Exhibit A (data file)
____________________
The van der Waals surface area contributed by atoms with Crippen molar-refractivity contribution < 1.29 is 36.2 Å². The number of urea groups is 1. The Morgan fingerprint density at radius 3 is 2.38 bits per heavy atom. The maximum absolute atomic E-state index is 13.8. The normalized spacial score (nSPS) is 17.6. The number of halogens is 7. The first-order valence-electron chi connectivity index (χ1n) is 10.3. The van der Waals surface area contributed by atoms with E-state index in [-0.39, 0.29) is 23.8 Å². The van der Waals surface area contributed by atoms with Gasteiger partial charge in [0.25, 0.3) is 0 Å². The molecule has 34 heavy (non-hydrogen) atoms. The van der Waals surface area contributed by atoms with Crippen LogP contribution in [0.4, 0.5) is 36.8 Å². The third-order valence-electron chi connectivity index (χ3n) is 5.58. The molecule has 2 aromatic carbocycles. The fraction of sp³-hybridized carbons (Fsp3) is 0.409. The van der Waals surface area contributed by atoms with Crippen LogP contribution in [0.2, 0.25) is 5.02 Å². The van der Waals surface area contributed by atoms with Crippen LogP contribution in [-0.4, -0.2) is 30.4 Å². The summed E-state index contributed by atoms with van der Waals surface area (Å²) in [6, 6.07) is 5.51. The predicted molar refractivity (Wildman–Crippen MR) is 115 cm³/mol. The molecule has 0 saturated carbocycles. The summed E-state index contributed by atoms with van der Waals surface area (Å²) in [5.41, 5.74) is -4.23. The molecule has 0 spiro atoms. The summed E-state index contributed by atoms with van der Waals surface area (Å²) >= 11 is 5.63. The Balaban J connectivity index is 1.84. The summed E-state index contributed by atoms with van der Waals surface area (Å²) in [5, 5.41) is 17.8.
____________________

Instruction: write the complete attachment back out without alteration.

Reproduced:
The van der Waals surface area contributed by atoms with Crippen molar-refractivity contribution < 1.29 is 36.2 Å². The number of urea groups is 1. The Morgan fingerprint density at radius 3 is 2.38 bits per heavy atom. The maximum absolute atomic E-state index is 13.8. The normalized spacial score (nSPS) is 17.6. The number of halogens is 7. The first-order valence-electron chi connectivity index (χ1n) is 10.3. The van der Waals surface area contributed by atoms with E-state index in [-0.39, 0.29) is 23.8 Å². The van der Waals surface area contributed by atoms with Gasteiger partial charge in [0.25, 0.3) is 0 Å². The molecule has 34 heavy (non-hydrogen) atoms. The van der Waals surface area contributed by atoms with Crippen LogP contribution in [0.4, 0.5) is 36.8 Å². The third-order valence-electron chi connectivity index (χ3n) is 5.58. The molecule has 2 aromatic carbocycles. The fraction of sp³-hybridized carbons (Fsp3) is 0.409. The van der Waals surface area contributed by atoms with Crippen LogP contribution in [0.2, 0.25) is 5.02 Å². The van der Waals surface area contributed by atoms with Crippen LogP contribution in [-0.4, -0.2) is 30.4 Å². The summed E-state index contributed by atoms with van der Waals surface area (Å²) in [6, 6.07) is 5.51. The predicted molar refractivity (Wildman–Crippen MR) is 115 cm³/mol. The molecule has 0 saturated carbocycles. The summed E-state index contributed by atoms with van der Waals surface area (Å²) in [5.41, 5.74) is -4.23. The molecule has 0 spiro atoms. The summed E-state index contributed by atoms with van der Waals surface area (Å²) >= 11 is 5.63. The Balaban J connectivity index is 1.84. The summed E-state index contributed by atoms with van der Waals surface area (Å²) in [5, 5.41) is 17.8.